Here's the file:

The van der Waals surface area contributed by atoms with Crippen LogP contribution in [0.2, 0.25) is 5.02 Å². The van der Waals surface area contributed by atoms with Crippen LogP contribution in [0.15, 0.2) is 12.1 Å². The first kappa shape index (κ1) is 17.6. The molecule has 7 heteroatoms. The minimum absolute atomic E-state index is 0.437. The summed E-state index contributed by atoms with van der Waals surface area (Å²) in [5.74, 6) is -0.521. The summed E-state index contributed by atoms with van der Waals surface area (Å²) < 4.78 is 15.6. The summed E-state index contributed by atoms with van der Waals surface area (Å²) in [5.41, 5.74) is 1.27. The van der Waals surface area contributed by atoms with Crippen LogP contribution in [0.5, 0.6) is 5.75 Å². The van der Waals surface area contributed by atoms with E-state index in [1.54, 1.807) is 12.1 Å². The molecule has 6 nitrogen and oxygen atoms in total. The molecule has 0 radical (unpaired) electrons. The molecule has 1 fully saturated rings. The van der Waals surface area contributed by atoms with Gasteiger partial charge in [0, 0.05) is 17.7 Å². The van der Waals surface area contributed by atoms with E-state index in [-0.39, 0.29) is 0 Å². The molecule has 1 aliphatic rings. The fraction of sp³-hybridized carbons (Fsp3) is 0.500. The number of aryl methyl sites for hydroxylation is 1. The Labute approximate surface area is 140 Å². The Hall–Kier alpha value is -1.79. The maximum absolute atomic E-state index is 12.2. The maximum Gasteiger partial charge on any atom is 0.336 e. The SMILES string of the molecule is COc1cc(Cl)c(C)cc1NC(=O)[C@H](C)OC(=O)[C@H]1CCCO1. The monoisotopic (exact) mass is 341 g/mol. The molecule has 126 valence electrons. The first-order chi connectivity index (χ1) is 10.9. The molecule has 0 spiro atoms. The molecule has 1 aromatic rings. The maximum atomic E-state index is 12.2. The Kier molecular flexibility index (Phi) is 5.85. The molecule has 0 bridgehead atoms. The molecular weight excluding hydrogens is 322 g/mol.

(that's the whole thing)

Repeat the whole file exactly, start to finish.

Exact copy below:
The van der Waals surface area contributed by atoms with Crippen LogP contribution in [0.2, 0.25) is 5.02 Å². The van der Waals surface area contributed by atoms with Crippen LogP contribution in [0.15, 0.2) is 12.1 Å². The first kappa shape index (κ1) is 17.6. The molecule has 7 heteroatoms. The minimum absolute atomic E-state index is 0.437. The summed E-state index contributed by atoms with van der Waals surface area (Å²) in [5.74, 6) is -0.521. The summed E-state index contributed by atoms with van der Waals surface area (Å²) < 4.78 is 15.6. The summed E-state index contributed by atoms with van der Waals surface area (Å²) in [5.41, 5.74) is 1.27. The van der Waals surface area contributed by atoms with Crippen LogP contribution in [0.5, 0.6) is 5.75 Å². The van der Waals surface area contributed by atoms with E-state index in [1.54, 1.807) is 12.1 Å². The molecule has 6 nitrogen and oxygen atoms in total. The molecule has 0 radical (unpaired) electrons. The molecule has 1 fully saturated rings. The van der Waals surface area contributed by atoms with Gasteiger partial charge in [0, 0.05) is 17.7 Å². The van der Waals surface area contributed by atoms with E-state index in [-0.39, 0.29) is 0 Å². The molecule has 1 aliphatic rings. The fraction of sp³-hybridized carbons (Fsp3) is 0.500. The number of aryl methyl sites for hydroxylation is 1. The Labute approximate surface area is 140 Å². The Hall–Kier alpha value is -1.79. The maximum absolute atomic E-state index is 12.2. The maximum Gasteiger partial charge on any atom is 0.336 e. The SMILES string of the molecule is COc1cc(Cl)c(C)cc1NC(=O)[C@H](C)OC(=O)[C@H]1CCCO1. The monoisotopic (exact) mass is 341 g/mol. The molecule has 126 valence electrons. The first-order chi connectivity index (χ1) is 10.9. The molecule has 0 spiro atoms. The molecule has 1 aromatic rings. The maximum atomic E-state index is 12.2. The Kier molecular flexibility index (Phi) is 5.85. The molecule has 0 bridgehead atoms. The molecular weight excluding hydrogens is 322 g/mol.